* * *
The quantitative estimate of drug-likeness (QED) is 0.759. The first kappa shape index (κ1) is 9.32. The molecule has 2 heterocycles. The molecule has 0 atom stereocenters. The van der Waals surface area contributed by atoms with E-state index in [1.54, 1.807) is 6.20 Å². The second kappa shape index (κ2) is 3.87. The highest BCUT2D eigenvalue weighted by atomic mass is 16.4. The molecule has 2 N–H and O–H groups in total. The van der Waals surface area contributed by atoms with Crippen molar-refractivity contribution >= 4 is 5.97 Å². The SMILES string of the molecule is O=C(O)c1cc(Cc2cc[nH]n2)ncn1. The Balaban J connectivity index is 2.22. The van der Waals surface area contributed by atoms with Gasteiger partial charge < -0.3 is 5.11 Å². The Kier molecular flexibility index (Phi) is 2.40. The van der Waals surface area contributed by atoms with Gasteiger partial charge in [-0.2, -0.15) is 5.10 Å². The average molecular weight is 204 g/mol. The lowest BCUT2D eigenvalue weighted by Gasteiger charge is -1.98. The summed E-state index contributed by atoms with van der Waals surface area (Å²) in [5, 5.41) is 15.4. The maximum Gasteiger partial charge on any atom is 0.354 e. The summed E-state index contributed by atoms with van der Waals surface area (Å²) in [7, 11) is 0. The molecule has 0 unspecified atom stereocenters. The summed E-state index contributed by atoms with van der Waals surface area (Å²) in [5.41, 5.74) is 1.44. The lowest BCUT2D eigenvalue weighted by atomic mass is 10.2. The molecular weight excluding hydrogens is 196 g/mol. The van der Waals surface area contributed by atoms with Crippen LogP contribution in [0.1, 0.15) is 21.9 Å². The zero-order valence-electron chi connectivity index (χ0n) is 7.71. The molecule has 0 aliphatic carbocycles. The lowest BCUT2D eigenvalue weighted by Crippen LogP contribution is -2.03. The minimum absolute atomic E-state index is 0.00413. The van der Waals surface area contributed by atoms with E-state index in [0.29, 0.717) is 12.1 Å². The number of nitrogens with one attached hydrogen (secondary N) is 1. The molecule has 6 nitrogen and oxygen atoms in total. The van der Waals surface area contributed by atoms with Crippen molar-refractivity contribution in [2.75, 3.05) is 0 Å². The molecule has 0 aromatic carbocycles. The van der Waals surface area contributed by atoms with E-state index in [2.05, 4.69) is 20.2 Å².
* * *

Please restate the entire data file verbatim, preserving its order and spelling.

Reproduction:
The quantitative estimate of drug-likeness (QED) is 0.759. The first kappa shape index (κ1) is 9.32. The molecule has 2 heterocycles. The molecule has 0 atom stereocenters. The van der Waals surface area contributed by atoms with E-state index in [1.54, 1.807) is 6.20 Å². The second kappa shape index (κ2) is 3.87. The highest BCUT2D eigenvalue weighted by atomic mass is 16.4. The molecule has 2 N–H and O–H groups in total. The van der Waals surface area contributed by atoms with Crippen molar-refractivity contribution >= 4 is 5.97 Å². The SMILES string of the molecule is O=C(O)c1cc(Cc2cc[nH]n2)ncn1. The Balaban J connectivity index is 2.22. The van der Waals surface area contributed by atoms with Gasteiger partial charge < -0.3 is 5.11 Å². The Kier molecular flexibility index (Phi) is 2.40. The van der Waals surface area contributed by atoms with Gasteiger partial charge in [-0.2, -0.15) is 5.10 Å². The average molecular weight is 204 g/mol. The lowest BCUT2D eigenvalue weighted by Gasteiger charge is -1.98. The summed E-state index contributed by atoms with van der Waals surface area (Å²) in [5, 5.41) is 15.4. The maximum Gasteiger partial charge on any atom is 0.354 e. The summed E-state index contributed by atoms with van der Waals surface area (Å²) in [7, 11) is 0. The molecule has 0 unspecified atom stereocenters. The summed E-state index contributed by atoms with van der Waals surface area (Å²) in [5.41, 5.74) is 1.44. The lowest BCUT2D eigenvalue weighted by atomic mass is 10.2. The molecular weight excluding hydrogens is 196 g/mol. The van der Waals surface area contributed by atoms with Crippen LogP contribution in [0.1, 0.15) is 21.9 Å². The zero-order valence-electron chi connectivity index (χ0n) is 7.71. The molecule has 0 aliphatic carbocycles. The lowest BCUT2D eigenvalue weighted by Crippen LogP contribution is -2.03. The minimum absolute atomic E-state index is 0.00413. The van der Waals surface area contributed by atoms with E-state index in [0.29, 0.717) is 12.1 Å². The number of nitrogens with one attached hydrogen (secondary N) is 1. The molecule has 6 nitrogen and oxygen atoms in total. The van der Waals surface area contributed by atoms with Crippen molar-refractivity contribution in [2.75, 3.05) is 0 Å². The molecule has 0 aromatic carbocycles. The van der Waals surface area contributed by atoms with E-state index in [2.05, 4.69) is 20.2 Å².